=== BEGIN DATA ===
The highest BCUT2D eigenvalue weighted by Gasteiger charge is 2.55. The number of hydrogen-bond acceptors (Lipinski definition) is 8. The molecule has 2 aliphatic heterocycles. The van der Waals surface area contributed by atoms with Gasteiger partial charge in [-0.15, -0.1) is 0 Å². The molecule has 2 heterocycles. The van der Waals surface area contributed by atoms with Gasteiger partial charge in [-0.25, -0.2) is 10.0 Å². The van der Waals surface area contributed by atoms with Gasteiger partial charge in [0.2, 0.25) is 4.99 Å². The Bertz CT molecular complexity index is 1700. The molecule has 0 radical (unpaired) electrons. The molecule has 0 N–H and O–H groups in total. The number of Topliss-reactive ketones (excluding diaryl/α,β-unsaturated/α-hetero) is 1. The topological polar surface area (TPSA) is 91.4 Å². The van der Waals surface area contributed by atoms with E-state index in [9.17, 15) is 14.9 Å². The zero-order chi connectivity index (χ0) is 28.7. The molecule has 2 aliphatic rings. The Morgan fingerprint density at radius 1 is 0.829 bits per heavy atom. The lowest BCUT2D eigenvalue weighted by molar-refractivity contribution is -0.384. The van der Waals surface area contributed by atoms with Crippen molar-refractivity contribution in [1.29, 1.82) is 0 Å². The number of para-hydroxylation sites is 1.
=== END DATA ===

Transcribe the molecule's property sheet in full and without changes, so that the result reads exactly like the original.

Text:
The highest BCUT2D eigenvalue weighted by Gasteiger charge is 2.55. The number of hydrogen-bond acceptors (Lipinski definition) is 8. The molecule has 2 aliphatic heterocycles. The van der Waals surface area contributed by atoms with Gasteiger partial charge in [-0.15, -0.1) is 0 Å². The molecule has 2 heterocycles. The van der Waals surface area contributed by atoms with Gasteiger partial charge in [-0.25, -0.2) is 10.0 Å². The van der Waals surface area contributed by atoms with Gasteiger partial charge in [0.2, 0.25) is 4.99 Å². The Bertz CT molecular complexity index is 1700. The molecule has 0 radical (unpaired) electrons. The molecule has 0 N–H and O–H groups in total. The number of Topliss-reactive ketones (excluding diaryl/α,β-unsaturated/α-hetero) is 1. The topological polar surface area (TPSA) is 91.4 Å². The van der Waals surface area contributed by atoms with E-state index in [9.17, 15) is 14.9 Å². The zero-order chi connectivity index (χ0) is 28.7. The molecule has 2 aliphatic rings. The Morgan fingerprint density at radius 1 is 0.829 bits per heavy atom. The lowest BCUT2D eigenvalue weighted by molar-refractivity contribution is -0.384. The van der Waals surface area contributed by atoms with Crippen molar-refractivity contribution in [1.29, 1.82) is 0 Å². The number of para-hydroxylation sites is 1.